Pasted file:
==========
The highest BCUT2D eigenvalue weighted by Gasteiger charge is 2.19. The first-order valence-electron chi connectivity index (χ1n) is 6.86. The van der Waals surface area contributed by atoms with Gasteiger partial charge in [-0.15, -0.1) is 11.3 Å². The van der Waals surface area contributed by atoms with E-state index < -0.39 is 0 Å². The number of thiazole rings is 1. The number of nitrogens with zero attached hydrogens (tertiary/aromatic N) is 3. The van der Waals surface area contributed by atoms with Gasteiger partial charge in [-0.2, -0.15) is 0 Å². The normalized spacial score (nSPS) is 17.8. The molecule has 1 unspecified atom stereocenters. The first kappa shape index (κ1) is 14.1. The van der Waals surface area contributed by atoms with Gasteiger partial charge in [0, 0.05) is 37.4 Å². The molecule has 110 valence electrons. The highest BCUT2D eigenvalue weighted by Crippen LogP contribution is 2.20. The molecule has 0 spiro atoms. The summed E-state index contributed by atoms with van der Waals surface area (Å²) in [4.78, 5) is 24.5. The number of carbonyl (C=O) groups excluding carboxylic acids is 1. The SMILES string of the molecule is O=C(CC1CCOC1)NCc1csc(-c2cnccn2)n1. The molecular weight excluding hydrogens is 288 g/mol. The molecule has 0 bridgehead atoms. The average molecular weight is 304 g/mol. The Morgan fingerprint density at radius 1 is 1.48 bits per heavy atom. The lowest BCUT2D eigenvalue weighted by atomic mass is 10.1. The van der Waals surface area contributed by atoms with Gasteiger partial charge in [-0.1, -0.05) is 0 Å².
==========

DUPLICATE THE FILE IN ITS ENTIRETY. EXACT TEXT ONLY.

The highest BCUT2D eigenvalue weighted by Gasteiger charge is 2.19. The first-order valence-electron chi connectivity index (χ1n) is 6.86. The van der Waals surface area contributed by atoms with Gasteiger partial charge in [-0.15, -0.1) is 11.3 Å². The van der Waals surface area contributed by atoms with E-state index < -0.39 is 0 Å². The number of thiazole rings is 1. The number of nitrogens with zero attached hydrogens (tertiary/aromatic N) is 3. The van der Waals surface area contributed by atoms with Gasteiger partial charge in [-0.2, -0.15) is 0 Å². The normalized spacial score (nSPS) is 17.8. The molecule has 1 unspecified atom stereocenters. The first kappa shape index (κ1) is 14.1. The van der Waals surface area contributed by atoms with Gasteiger partial charge in [0, 0.05) is 37.4 Å². The molecule has 110 valence electrons. The highest BCUT2D eigenvalue weighted by Crippen LogP contribution is 2.20. The molecule has 0 spiro atoms. The summed E-state index contributed by atoms with van der Waals surface area (Å²) in [4.78, 5) is 24.5. The number of carbonyl (C=O) groups excluding carboxylic acids is 1. The SMILES string of the molecule is O=C(CC1CCOC1)NCc1csc(-c2cnccn2)n1. The molecular weight excluding hydrogens is 288 g/mol. The molecule has 0 bridgehead atoms. The average molecular weight is 304 g/mol. The Morgan fingerprint density at radius 1 is 1.48 bits per heavy atom. The lowest BCUT2D eigenvalue weighted by atomic mass is 10.1. The van der Waals surface area contributed by atoms with Gasteiger partial charge in [-0.1, -0.05) is 0 Å².